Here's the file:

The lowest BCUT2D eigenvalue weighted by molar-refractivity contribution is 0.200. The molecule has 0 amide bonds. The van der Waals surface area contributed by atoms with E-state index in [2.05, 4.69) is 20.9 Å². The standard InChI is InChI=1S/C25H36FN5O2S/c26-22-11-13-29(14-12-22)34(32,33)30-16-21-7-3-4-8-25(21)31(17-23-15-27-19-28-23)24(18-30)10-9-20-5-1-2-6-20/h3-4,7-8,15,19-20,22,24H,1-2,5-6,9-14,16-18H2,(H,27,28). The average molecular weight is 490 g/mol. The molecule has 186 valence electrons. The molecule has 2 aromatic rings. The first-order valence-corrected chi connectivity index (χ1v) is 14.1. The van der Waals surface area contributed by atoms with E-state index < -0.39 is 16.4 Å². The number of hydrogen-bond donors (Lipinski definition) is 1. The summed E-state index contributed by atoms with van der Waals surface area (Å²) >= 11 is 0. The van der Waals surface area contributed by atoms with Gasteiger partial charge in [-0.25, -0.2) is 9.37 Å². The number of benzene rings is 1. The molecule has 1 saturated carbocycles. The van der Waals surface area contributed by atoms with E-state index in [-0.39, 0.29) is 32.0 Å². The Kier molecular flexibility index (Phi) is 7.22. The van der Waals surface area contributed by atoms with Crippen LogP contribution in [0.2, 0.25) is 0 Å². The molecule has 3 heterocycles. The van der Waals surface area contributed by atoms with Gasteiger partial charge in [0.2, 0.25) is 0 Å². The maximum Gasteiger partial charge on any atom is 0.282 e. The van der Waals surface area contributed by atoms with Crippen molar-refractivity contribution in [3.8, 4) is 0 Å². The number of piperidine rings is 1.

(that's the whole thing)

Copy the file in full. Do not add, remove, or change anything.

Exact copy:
The lowest BCUT2D eigenvalue weighted by molar-refractivity contribution is 0.200. The molecule has 0 amide bonds. The van der Waals surface area contributed by atoms with E-state index in [2.05, 4.69) is 20.9 Å². The standard InChI is InChI=1S/C25H36FN5O2S/c26-22-11-13-29(14-12-22)34(32,33)30-16-21-7-3-4-8-25(21)31(17-23-15-27-19-28-23)24(18-30)10-9-20-5-1-2-6-20/h3-4,7-8,15,19-20,22,24H,1-2,5-6,9-14,16-18H2,(H,27,28). The average molecular weight is 490 g/mol. The molecule has 186 valence electrons. The molecule has 2 aromatic rings. The first-order valence-corrected chi connectivity index (χ1v) is 14.1. The van der Waals surface area contributed by atoms with E-state index < -0.39 is 16.4 Å². The number of hydrogen-bond donors (Lipinski definition) is 1. The summed E-state index contributed by atoms with van der Waals surface area (Å²) >= 11 is 0. The van der Waals surface area contributed by atoms with Gasteiger partial charge in [-0.25, -0.2) is 9.37 Å². The number of benzene rings is 1. The molecule has 1 saturated carbocycles. The van der Waals surface area contributed by atoms with E-state index in [-0.39, 0.29) is 32.0 Å². The Kier molecular flexibility index (Phi) is 7.22. The van der Waals surface area contributed by atoms with Crippen LogP contribution in [0.2, 0.25) is 0 Å². The molecule has 3 heterocycles. The van der Waals surface area contributed by atoms with Gasteiger partial charge in [0.2, 0.25) is 0 Å². The maximum Gasteiger partial charge on any atom is 0.282 e. The van der Waals surface area contributed by atoms with Crippen molar-refractivity contribution in [3.8, 4) is 0 Å². The number of piperidine rings is 1.